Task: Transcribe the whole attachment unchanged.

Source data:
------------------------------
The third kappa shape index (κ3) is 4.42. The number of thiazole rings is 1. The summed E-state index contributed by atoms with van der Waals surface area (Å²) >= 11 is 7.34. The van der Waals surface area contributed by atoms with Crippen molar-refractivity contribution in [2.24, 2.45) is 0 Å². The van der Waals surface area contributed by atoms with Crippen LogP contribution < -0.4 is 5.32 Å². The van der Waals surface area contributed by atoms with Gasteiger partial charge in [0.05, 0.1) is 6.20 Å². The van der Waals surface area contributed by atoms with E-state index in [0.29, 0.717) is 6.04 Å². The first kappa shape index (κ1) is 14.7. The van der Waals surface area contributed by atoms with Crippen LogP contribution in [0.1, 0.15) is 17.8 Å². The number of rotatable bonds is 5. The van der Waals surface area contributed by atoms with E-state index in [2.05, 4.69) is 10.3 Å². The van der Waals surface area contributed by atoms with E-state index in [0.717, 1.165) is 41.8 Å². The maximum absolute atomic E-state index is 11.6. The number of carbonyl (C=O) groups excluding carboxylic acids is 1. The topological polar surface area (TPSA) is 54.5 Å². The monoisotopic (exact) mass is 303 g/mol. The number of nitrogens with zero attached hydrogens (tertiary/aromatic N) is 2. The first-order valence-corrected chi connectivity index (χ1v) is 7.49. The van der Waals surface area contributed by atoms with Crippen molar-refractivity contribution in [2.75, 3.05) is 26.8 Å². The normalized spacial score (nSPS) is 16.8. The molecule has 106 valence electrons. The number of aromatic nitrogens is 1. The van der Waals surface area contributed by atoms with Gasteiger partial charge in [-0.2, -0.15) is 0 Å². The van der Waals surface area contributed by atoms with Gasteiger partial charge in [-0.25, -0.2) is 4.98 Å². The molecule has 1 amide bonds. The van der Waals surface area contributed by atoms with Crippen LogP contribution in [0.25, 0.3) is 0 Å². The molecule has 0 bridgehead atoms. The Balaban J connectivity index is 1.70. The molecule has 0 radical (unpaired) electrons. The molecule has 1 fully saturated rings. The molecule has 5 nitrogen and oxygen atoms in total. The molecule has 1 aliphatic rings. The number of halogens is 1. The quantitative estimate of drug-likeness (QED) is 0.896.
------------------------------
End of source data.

The third kappa shape index (κ3) is 4.42. The number of thiazole rings is 1. The summed E-state index contributed by atoms with van der Waals surface area (Å²) >= 11 is 7.34. The van der Waals surface area contributed by atoms with Crippen molar-refractivity contribution in [2.24, 2.45) is 0 Å². The van der Waals surface area contributed by atoms with Crippen LogP contribution < -0.4 is 5.32 Å². The van der Waals surface area contributed by atoms with Gasteiger partial charge in [0.05, 0.1) is 6.20 Å². The van der Waals surface area contributed by atoms with E-state index in [0.29, 0.717) is 6.04 Å². The first kappa shape index (κ1) is 14.7. The van der Waals surface area contributed by atoms with Crippen LogP contribution in [0.1, 0.15) is 17.8 Å². The number of rotatable bonds is 5. The van der Waals surface area contributed by atoms with E-state index in [2.05, 4.69) is 10.3 Å². The van der Waals surface area contributed by atoms with E-state index in [0.717, 1.165) is 41.8 Å². The maximum absolute atomic E-state index is 11.6. The number of carbonyl (C=O) groups excluding carboxylic acids is 1. The topological polar surface area (TPSA) is 54.5 Å². The monoisotopic (exact) mass is 303 g/mol. The number of nitrogens with zero attached hydrogens (tertiary/aromatic N) is 2. The first-order valence-corrected chi connectivity index (χ1v) is 7.49. The van der Waals surface area contributed by atoms with Crippen molar-refractivity contribution in [2.75, 3.05) is 26.8 Å². The normalized spacial score (nSPS) is 16.8. The molecule has 106 valence electrons. The number of aromatic nitrogens is 1. The van der Waals surface area contributed by atoms with Gasteiger partial charge in [-0.2, -0.15) is 0 Å². The van der Waals surface area contributed by atoms with Gasteiger partial charge in [-0.25, -0.2) is 4.98 Å². The molecule has 1 amide bonds. The van der Waals surface area contributed by atoms with Crippen LogP contribution in [0.25, 0.3) is 0 Å². The molecule has 0 bridgehead atoms. The Balaban J connectivity index is 1.70. The molecule has 0 radical (unpaired) electrons. The molecule has 1 fully saturated rings. The molecule has 5 nitrogen and oxygen atoms in total. The molecule has 1 aliphatic rings. The number of halogens is 1. The quantitative estimate of drug-likeness (QED) is 0.896.